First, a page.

Humbly HeroicMay 13, 2022
She’s Here TooMay 13, 2022
Exhibition runs May 20th – July 17, 2022
Opening Reception May 20th 7-9pm @Yuill Family Gallery
This exhibition is part of the 2022 Medalta International Artists in Residence program.
I often look at my work through the framework of colonialism as an attempt to understand myself and our contemporary society. My aim is to help heal the wounds from the past and produce personal and social awareness. I do this by exploring connections between symbols and historical events stored in the collective memory. My understanding of the creative process
makes me explore utility, artistic expression and multiple ceramic techniques in the objects I make. I share my cultural heritage through references to traditional Mexican patterns, techniques, materials and colours.
In this exhibition I am studying an irregular geometrical form by using objects made with a semi-industrialized production process. Additionally, I am performing in situ to enter into dialogue with the history of Medalta’s production workers. During the making and performing, I am reflecting on my relationship to economic forces that have and continue to shape my life. Though I think this struggle is not unique to me. These economic constraints often strangle my studio pursuits and I find myself making other people’s work just to get by. Perhaps the best way to share my struggle as an artist is to act it out in the gallery space in hopes of inspiring change.
I am using porcelain not only due to its particular properties of whiteness, smoothness and translucency, but mainly because porcelain was a popular export product of transpacific trade from China to Philippines and onto Mexico due to colonialism during the 18th Century. Potters in Puebla and Mexico City used local low temperature clays and tin glaze to emulate porcelain like in many other parts of the world. They developed their own “blue and white” patterns. For me, the use of porcelain is a way of engaging with this colonial history while reflecting on my present. “Azul colonial” is a particular shade of blue used in many colonial buildings all over Mexico, and in the neighbourhood I used to live in before coming to Canada. The colour scheme is often used in combination with white walls, and red bricks.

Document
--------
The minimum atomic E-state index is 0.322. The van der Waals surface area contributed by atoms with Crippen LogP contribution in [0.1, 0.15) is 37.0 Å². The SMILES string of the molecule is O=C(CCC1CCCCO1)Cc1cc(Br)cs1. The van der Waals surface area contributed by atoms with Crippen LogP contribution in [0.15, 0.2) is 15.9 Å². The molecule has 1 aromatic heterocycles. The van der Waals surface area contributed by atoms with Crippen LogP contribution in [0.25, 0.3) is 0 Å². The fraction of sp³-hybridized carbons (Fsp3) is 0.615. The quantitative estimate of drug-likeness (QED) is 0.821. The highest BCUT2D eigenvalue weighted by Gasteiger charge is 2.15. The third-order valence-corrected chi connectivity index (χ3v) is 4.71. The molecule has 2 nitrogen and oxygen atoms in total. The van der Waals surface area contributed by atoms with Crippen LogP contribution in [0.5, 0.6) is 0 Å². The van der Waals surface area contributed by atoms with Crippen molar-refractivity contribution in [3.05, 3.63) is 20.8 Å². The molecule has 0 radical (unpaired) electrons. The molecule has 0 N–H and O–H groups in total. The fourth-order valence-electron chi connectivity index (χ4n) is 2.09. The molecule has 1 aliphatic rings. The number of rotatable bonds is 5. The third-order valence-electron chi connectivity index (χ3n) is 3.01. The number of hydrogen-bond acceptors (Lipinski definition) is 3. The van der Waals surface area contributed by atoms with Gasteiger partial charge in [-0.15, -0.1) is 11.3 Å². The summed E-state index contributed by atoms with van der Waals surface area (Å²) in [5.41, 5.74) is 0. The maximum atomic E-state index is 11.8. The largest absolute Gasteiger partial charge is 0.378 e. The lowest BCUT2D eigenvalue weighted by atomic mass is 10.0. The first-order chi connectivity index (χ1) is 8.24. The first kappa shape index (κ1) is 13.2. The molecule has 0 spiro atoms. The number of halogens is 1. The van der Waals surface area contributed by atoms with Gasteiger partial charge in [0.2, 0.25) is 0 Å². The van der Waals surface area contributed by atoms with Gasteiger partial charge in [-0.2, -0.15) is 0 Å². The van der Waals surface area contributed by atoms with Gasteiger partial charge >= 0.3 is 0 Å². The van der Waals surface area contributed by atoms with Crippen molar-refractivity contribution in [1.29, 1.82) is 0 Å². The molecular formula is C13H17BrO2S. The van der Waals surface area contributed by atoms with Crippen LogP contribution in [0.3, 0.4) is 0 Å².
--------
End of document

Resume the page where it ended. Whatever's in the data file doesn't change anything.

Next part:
I am interested in observing an object from different angles. I am fascinated by the infinite possibilities of formal qualities in a single object such as form, colour, light, shadow, and pattern. My intention with this new body of work is to have the viewer consider how the historical legacy of colonialism lives on today and how it continues shaping our lives by deliberately ignoring subordinated points of view.
Originally from Mexico City, Toronto-based artist and pottery instructor Gracia Isabel, is an honours Sheridan College’s Crafts and Design Ceramics graduate. She explores themes related to colonialism and migration through functional and sculptural pieces. A few of her exhibiting highlights include: the Gardiner Museum, Sin Fronteras Monarch Butterfly Project (2019), Craft Ontario Gallery, The Body has Reasons which Reason Knows Not Of, 2019, the Embassy of Canada in Hungary, Muscle Memory Exhibit, 2018. She won the TOAE Best of Sculpture award in 2016. In 2020 she started CLAY Voices Symposium on Instagram, a yearly community building gathering of ceramics artists across Canada. The 3 rd edition was live-streamed last April. Gracia Isabel is currently developing a new body of work as a year-long artist in residence at Medalta Artists in Residence Program.